As illustrated in the views of FIG. 6 and FIG. 7, FIG. 6 illustrates rechargeable light 10 in a first position, wherein lens 58 is exposed, and wherein a top portion 60 of body 12 is slid upward (as indicated by arrow 62) in a telescoping fashion over a middle portion 64 of body 12 to an interference fit. A user may effectuate this movement to the first position by gripping a bottom portion 66 of body 12, preferably using grip 48, and then sliding top portion 60 upward, preferably using grip 50. Portion 60 includes a locking mechanism (e.g., an interference fit) suitable for locking portion 60 into place in the first position. As illustrated in FIG. 7, the user may again slide top portion 60 back toward bottom portion 66 to place rechargeable light 10 in the second position.
According to one embodiment, rechargeable light 10 may be in the first position wherein light is provided only through lens 58 while rechargeable light 10 is mounted to vehicle interior element 24, 26, and rechargeable light 10 is placed in the second position, in which light is provided only through lens 54 when the user removes the rechargeable flashlight from the vehicle interior element in order to use rechargeable flashlight as a portable light source. Switch 68 is operable in ON, OFF, or DOOR positions, as discussed hereinabove with reference to switches 22 and 23 in FIG. 1.
Referring now to FIG. 8, yet another exemplary embodiment of the rechargeable flashlight is illustrated. In this embodiment, a more conventional flashlight-shaped body 112 is shown having a long, cylindrical base portion 70 and a conically-shaped light portion 72. A switch 74 is provided for enabling and disabling rechargeable light 10. Also illustrated in a partial cut-away cross-sectional view is a magnet-coil charging system 76 including a magnet 78 slidable as indicated by arrow 80 within an inner sleeve 82. Magnet 78 and inner sleeve 82 have corresponding shapes, which are circular in cross section, but may alternatively be cylindrical, triangular, rectangular, or other shapes. System 76 further includes a coil 84 of wire wrapped around inner sleeve 82 with a plurality of turns. Magnet-coil charging system 76 may further include repel magnets 86, which are optional, or another repel device, such as a spring, located at the distal ends of inner sleeve 82. In alternative arrangements, magnet-coil charging system 76 may include fewer than the elements listed.
Rechargeable flashlight 110 further includes a power interface 118 which comprises two electrical contacts similar to those disclosed in the embodiment of FIG. 1. Advantageously, rechargeable flashlight 110 in the embodiment of FIG. 8 may be charged by either magnet-coil charging system 76 and/or power interface 118 which receives power from an external power source.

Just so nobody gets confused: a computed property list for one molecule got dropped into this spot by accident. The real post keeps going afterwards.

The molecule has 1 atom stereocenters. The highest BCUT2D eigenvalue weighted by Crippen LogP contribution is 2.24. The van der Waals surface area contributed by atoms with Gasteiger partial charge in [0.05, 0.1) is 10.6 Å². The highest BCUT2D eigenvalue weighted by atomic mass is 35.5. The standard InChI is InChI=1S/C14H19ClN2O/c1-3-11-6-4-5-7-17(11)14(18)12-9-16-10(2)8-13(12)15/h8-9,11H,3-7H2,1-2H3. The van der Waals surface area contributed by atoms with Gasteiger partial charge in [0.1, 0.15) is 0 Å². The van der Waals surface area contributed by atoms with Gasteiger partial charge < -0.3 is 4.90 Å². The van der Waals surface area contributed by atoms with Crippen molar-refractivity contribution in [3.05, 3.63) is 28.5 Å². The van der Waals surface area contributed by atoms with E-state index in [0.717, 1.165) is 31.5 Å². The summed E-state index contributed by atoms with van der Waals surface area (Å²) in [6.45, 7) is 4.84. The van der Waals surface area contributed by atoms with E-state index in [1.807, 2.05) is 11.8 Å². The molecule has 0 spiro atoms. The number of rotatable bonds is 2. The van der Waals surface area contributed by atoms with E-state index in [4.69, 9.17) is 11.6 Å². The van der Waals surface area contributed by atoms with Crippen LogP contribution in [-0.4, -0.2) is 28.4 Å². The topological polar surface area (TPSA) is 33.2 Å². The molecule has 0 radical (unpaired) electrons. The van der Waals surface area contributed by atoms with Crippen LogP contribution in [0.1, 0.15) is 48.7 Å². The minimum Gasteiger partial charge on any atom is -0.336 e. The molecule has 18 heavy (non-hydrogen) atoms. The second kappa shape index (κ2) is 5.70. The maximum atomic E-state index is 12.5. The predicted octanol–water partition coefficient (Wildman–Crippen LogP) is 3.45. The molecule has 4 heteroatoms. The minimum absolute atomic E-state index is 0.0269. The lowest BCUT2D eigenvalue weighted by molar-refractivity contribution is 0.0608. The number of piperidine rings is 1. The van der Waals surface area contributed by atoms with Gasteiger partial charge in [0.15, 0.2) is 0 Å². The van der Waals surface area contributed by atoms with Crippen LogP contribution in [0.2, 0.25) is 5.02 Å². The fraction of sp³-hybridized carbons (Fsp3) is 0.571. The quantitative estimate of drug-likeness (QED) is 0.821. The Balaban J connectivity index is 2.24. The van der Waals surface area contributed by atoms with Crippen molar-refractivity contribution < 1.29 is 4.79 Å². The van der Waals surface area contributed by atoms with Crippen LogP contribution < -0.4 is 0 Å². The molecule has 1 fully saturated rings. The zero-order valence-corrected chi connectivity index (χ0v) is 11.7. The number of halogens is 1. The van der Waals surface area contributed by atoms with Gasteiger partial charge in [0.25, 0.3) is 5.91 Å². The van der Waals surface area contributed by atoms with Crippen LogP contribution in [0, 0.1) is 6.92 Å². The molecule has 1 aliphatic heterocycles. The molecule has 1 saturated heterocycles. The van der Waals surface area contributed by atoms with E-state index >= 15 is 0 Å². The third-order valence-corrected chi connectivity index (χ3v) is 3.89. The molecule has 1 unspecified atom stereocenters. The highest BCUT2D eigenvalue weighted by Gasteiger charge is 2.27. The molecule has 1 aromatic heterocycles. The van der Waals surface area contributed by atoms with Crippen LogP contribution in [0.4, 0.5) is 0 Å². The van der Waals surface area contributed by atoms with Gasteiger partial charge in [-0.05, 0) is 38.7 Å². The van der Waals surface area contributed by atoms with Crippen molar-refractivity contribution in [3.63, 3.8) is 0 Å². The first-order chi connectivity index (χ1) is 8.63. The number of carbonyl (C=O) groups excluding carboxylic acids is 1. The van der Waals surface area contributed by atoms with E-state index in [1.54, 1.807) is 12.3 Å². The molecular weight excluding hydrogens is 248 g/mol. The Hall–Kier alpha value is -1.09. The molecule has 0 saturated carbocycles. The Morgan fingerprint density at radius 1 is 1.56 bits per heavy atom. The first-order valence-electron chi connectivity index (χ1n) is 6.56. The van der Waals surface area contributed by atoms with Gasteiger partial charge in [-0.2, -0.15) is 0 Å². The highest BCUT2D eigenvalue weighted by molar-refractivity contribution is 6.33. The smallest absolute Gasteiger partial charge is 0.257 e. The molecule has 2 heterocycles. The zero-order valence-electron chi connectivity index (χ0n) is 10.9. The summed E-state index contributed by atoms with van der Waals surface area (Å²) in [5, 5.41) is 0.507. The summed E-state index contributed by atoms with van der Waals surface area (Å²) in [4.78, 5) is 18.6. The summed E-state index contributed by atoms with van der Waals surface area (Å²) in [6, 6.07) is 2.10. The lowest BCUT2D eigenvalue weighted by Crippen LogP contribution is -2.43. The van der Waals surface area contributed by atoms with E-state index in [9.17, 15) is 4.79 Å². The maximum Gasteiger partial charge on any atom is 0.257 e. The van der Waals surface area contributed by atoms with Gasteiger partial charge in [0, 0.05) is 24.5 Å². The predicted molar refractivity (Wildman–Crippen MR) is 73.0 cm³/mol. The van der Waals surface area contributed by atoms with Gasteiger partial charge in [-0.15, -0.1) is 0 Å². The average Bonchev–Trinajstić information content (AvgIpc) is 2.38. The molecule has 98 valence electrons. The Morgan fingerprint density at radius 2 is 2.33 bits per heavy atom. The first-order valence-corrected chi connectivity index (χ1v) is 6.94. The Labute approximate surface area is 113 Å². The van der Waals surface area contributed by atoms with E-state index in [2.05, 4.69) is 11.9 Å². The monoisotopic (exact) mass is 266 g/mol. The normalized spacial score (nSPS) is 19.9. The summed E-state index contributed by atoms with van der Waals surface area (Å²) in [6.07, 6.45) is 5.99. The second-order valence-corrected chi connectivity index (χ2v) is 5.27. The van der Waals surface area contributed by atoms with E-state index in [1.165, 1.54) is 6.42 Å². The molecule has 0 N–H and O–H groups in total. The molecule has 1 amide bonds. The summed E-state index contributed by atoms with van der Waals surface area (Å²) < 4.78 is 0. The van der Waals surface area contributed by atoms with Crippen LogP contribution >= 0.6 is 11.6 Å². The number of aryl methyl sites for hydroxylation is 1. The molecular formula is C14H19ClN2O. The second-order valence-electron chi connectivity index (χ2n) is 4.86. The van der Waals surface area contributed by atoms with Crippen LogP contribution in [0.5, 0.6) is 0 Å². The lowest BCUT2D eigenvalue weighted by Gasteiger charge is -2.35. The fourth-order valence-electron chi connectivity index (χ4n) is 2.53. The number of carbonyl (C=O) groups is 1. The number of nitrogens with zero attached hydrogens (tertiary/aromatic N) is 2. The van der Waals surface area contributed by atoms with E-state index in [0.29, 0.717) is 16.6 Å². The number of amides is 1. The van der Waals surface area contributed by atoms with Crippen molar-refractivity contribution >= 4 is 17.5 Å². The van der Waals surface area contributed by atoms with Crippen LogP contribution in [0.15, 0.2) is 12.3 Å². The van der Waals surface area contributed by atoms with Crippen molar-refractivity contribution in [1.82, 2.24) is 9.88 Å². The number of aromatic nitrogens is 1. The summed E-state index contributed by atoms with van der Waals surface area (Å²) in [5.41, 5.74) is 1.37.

In operation, the user shakes body 112 in the directions of arrow 80 which causes magnet 78 to move within inner sleeve 82 past coil 84. This movement induces a charge in coil 84 which is coupled to capacitor 116 (not shown). In this manner, capacitor 116 may be charged by simply shaking rechargeable flashlight 110. Alternatively, capacitor 116 may be charged by power interface 118 from a power source external to body 110. In this manner, rechargeable flashlight can be mounted to a vehicle interior element, to a household wall power outlet, or to another power source external to body 112 for charging, and may further be charged away from such an external power source by shaking body 112. Repel magnets 86 prevent magnet 78 from hitting the distal ends of inner sleeve 82 with great force. Advantageously, should a user remove rechargeable flashlight 110 from the vehicle and deplete all power stored in capacitor 116 (e.g., several minutes or several hours), the user can recharge the flashlight at a remote location by shaking body 112.
While the exemplary embodiments illustrated in the FIGS. and described above are presently preferred, it should be understood that these embodiments are offered by way of example only. For example, various body configurations and vehicle interior mounting configurations may be used other than those disclosed herein. Furthermore, one of ordinary skill in the art, based on the teachings herein, will understand that various permutations of capacitor types and sizes and light source types and sizes may be combined to provide rechargeable flashlights having different sizes, weights, sustained light durations, and other desirable characteristics. Accordingly, the present invention is not limited to a particular embodiment, but extends to various modifications that nevertheless fall within the scope of the appended claims.